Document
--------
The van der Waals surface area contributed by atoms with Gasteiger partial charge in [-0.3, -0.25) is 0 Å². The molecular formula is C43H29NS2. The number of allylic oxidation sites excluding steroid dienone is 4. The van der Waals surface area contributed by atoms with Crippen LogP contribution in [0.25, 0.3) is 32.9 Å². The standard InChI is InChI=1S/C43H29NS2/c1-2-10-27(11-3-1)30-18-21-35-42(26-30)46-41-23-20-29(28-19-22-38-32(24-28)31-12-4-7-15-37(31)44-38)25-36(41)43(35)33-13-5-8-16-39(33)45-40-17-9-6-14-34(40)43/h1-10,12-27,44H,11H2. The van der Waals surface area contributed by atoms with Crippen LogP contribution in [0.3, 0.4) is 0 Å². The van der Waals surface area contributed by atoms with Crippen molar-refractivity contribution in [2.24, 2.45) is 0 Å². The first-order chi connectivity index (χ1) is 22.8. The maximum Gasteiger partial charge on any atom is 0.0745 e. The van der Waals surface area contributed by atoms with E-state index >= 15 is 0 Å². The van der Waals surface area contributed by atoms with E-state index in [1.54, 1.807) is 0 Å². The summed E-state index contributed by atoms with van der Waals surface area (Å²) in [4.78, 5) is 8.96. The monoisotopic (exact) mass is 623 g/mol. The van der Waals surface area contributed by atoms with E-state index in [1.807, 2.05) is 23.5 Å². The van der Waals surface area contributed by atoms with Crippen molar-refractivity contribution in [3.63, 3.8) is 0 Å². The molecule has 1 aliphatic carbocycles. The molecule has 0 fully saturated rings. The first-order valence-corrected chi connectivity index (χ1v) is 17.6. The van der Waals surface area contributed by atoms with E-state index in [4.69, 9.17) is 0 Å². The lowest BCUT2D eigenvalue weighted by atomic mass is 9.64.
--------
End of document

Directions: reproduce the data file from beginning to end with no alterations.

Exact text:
The van der Waals surface area contributed by atoms with Gasteiger partial charge in [-0.3, -0.25) is 0 Å². The molecular formula is C43H29NS2. The number of allylic oxidation sites excluding steroid dienone is 4. The van der Waals surface area contributed by atoms with Crippen LogP contribution in [0.25, 0.3) is 32.9 Å². The standard InChI is InChI=1S/C43H29NS2/c1-2-10-27(11-3-1)30-18-21-35-42(26-30)46-41-23-20-29(28-19-22-38-32(24-28)31-12-4-7-15-37(31)44-38)25-36(41)43(35)33-13-5-8-16-39(33)45-40-17-9-6-14-34(40)43/h1-10,12-27,44H,11H2. The van der Waals surface area contributed by atoms with Crippen LogP contribution in [0.3, 0.4) is 0 Å². The van der Waals surface area contributed by atoms with Crippen molar-refractivity contribution in [2.24, 2.45) is 0 Å². The first-order chi connectivity index (χ1) is 22.8. The maximum Gasteiger partial charge on any atom is 0.0745 e. The van der Waals surface area contributed by atoms with E-state index >= 15 is 0 Å². The van der Waals surface area contributed by atoms with E-state index in [1.54, 1.807) is 0 Å². The summed E-state index contributed by atoms with van der Waals surface area (Å²) in [4.78, 5) is 8.96. The monoisotopic (exact) mass is 623 g/mol. The van der Waals surface area contributed by atoms with E-state index in [1.807, 2.05) is 23.5 Å². The van der Waals surface area contributed by atoms with Crippen molar-refractivity contribution in [3.63, 3.8) is 0 Å². The molecule has 1 aliphatic carbocycles. The molecule has 0 fully saturated rings. The first-order valence-corrected chi connectivity index (χ1v) is 17.6. The van der Waals surface area contributed by atoms with E-state index in [4.69, 9.17) is 0 Å². The lowest BCUT2D eigenvalue weighted by atomic mass is 9.64.